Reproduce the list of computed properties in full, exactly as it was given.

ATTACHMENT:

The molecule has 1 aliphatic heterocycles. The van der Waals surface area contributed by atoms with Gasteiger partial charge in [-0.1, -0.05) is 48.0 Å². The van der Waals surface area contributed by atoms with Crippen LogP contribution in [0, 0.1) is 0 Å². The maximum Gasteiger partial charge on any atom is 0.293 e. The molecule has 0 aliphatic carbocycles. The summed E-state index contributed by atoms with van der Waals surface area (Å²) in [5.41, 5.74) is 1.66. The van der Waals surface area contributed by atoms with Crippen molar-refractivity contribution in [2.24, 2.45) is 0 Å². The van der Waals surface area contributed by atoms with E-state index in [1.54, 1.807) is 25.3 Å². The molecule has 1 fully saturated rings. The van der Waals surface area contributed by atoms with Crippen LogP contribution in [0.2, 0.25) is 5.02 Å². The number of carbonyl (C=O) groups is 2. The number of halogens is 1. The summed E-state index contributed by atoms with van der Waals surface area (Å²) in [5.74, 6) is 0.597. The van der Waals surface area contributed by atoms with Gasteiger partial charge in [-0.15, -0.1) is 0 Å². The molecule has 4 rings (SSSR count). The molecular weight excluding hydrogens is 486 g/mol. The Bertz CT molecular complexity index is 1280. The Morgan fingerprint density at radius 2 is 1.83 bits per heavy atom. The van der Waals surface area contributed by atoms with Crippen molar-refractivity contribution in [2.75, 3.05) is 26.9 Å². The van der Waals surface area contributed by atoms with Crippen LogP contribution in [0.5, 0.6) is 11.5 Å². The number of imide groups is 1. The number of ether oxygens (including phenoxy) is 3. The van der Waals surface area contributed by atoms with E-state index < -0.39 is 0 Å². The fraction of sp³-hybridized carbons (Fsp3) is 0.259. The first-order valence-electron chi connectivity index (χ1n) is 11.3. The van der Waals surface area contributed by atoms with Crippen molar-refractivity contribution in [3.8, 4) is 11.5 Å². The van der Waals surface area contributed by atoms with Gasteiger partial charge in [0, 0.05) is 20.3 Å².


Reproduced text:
The molecule has 1 aliphatic heterocycles. The van der Waals surface area contributed by atoms with Gasteiger partial charge in [-0.1, -0.05) is 48.0 Å². The van der Waals surface area contributed by atoms with Crippen LogP contribution in [0, 0.1) is 0 Å². The maximum Gasteiger partial charge on any atom is 0.293 e. The molecule has 0 aliphatic carbocycles. The summed E-state index contributed by atoms with van der Waals surface area (Å²) in [5.41, 5.74) is 1.66. The van der Waals surface area contributed by atoms with Crippen molar-refractivity contribution in [2.24, 2.45) is 0 Å². The van der Waals surface area contributed by atoms with E-state index in [1.54, 1.807) is 25.3 Å². The molecule has 1 fully saturated rings. The van der Waals surface area contributed by atoms with Crippen LogP contribution in [0.2, 0.25) is 5.02 Å². The number of carbonyl (C=O) groups is 2. The number of halogens is 1. The summed E-state index contributed by atoms with van der Waals surface area (Å²) in [5.74, 6) is 0.597. The van der Waals surface area contributed by atoms with Gasteiger partial charge in [-0.15, -0.1) is 0 Å². The molecule has 4 rings (SSSR count). The molecular weight excluding hydrogens is 486 g/mol. The Bertz CT molecular complexity index is 1280. The Morgan fingerprint density at radius 2 is 1.83 bits per heavy atom. The van der Waals surface area contributed by atoms with Crippen molar-refractivity contribution in [2.75, 3.05) is 26.9 Å². The van der Waals surface area contributed by atoms with Crippen LogP contribution in [0.5, 0.6) is 11.5 Å². The number of imide groups is 1. The number of ether oxygens (including phenoxy) is 3. The van der Waals surface area contributed by atoms with E-state index < -0.39 is 0 Å². The fraction of sp³-hybridized carbons (Fsp3) is 0.259. The first-order valence-electron chi connectivity index (χ1n) is 11.3. The van der Waals surface area contributed by atoms with Crippen molar-refractivity contribution in [3.8, 4) is 11.5 Å². The van der Waals surface area contributed by atoms with Gasteiger partial charge in [0, 0.05) is 20.3 Å².